The Unordered List element is used to present a list of items which is typically separated by white space and/or marked by bullets, but this is at the discretion of individual browsers.
An unordered list must begin with the
<UL> element which is immediately followed by a
<LI> (list item) element. Unordered lists can be nested.
<LI>First list item
<LI>Second list item
<LI>Third list item
Would render as:
The Unordered List element can take the COMPACT attribute, which suggests that a compact rendering be used.
The basic bulleted list has a default progression of bullet types that changes as you move through indented levels. From a solid disc, to a circle to a square. The TYPE attribute can be used in the
<UL> element so that no matter what the indent level the bullet type can be specified thus :
To give even more flexibility to lists, the TYPE attribute to the
<LI> element is also allowed. It takes the same values as
<UL> and it changes the list type for that item, and all subsequent items.
NOTE : The
TYPE attribute when used in the
<LI> elements is supported by Netscape only.
The Internet Explorer 4.0 (and above) specific
TITLE attribute is used for informational purposes. If present, the value of the
TITLE attribute is presented as a ToolTip when the users mouse hovers over the
<UL> section. Note that
<LI> element also support use of the
TITLE attribute. The ToolTip presented to the user will be that set in the
<UL> element, if no
<LI> element has a
LANG attribute can be used to specify what language the
<LI>) element is using. It accepts any valid ISO standard language abbreviation (for example
"en" for English,
"de" for German etc.) For more details, see the Document Localisation section for more details.
LANGUAGE attribute can be used to expressly specify which scripting language Internet Explorer 4.0 uses to interpret any scripting information used in the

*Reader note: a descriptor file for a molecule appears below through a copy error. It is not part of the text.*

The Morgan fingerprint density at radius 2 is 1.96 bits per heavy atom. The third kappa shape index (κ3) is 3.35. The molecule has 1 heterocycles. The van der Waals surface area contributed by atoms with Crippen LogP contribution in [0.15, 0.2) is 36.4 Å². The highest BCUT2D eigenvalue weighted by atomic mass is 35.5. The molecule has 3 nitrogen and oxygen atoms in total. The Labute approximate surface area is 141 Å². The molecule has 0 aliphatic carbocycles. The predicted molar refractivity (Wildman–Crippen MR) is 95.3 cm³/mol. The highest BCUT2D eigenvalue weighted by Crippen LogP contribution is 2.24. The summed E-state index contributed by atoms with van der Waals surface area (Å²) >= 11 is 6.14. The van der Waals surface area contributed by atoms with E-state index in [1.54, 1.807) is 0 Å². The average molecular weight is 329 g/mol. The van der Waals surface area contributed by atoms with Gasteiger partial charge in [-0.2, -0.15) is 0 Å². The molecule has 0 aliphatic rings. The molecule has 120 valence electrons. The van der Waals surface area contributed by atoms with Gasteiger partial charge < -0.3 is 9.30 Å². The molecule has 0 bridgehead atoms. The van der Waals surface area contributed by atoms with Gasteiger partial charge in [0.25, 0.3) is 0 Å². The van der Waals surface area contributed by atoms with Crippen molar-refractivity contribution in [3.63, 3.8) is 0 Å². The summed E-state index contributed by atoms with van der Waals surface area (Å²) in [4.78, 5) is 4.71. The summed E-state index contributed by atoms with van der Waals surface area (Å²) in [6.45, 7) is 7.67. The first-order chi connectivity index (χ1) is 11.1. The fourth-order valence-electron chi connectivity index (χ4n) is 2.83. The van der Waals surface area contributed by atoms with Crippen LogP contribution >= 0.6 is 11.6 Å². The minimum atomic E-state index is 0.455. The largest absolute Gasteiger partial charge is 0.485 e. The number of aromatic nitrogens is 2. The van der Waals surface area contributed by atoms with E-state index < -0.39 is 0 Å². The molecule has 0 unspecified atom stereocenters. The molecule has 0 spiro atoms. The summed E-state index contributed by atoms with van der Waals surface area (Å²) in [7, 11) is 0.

<LI>) element. It can accept values of
LANGUAGE attribute is set.
CLASS="Style Sheet class name"
CLASS attribute is used to specify the
<LI>) element as using a particular style sheet class. See the Style Sheets topic for details.
STYLE="In line style setting"
As well as using previously defined style sheet settings, the
<LI>) element can have in-line stylings attached to it. See the Style Sheets topic for details.
ID="Unique element identifier"
ID attribute can be used to either reference a unique style sheet identifier, or to provide a unique name for the
<LI>) element for scripting purposes. Any
<LI>) element with an
ID attribute can be directly manipulated in script by referencing its
ID attribute, rather than working through the All collection to determine the element. See the Scripting introduction topic for more information.
<LI>) element in a document is an object that can be manipulated through scripting. Note that scripting of the
<LI> elements/objects is only supported by Internet Explorer 4.0 in its Dynamic HTML object model. Netscape does not support direct scripting of the
<LI> elements at all.
<UL...> elements support all of the standard Dynamic HTML properties (i.e. className, document, id, innerHTML, innerText, isTextEdit, lang, language, offsetHeight, offsetLeft, offsetParent, offsetTop, offsetWidth, outerHTML, outerText, parentElement, parentTextEdit, sourceIndex, style, tagName and title). Details of these can be found in the standard Dynamic HTML properties topics.
<LI> when used in a
<UL> element) also supports the type property, which reflect any settings of the
TYPE attribute (see above).
<UL...> elements support all of the standard Dynamic HTML methods (i.e. click, contains, getAttribute, insertAdjacentHTML, insertAdjacentText, removeAttribute, scrollIntoView and setAttribute). Details of these can be found in the standard Dynamic HTML Methods topics.
<UL...> elements support all of the standard Dynamic HTML events (i.e. onclick, ondblclick, ondragstart, onfilterchange, onhelp, onkeydown, onkeypress, onkeyup, onmousedown, onmousemove, onmouseout, onmouseover, onmouseup and onselectstart). Details of these can be found in the standard Dynamic HTML events topics.
© 1995-1998, Stephen Le Hunte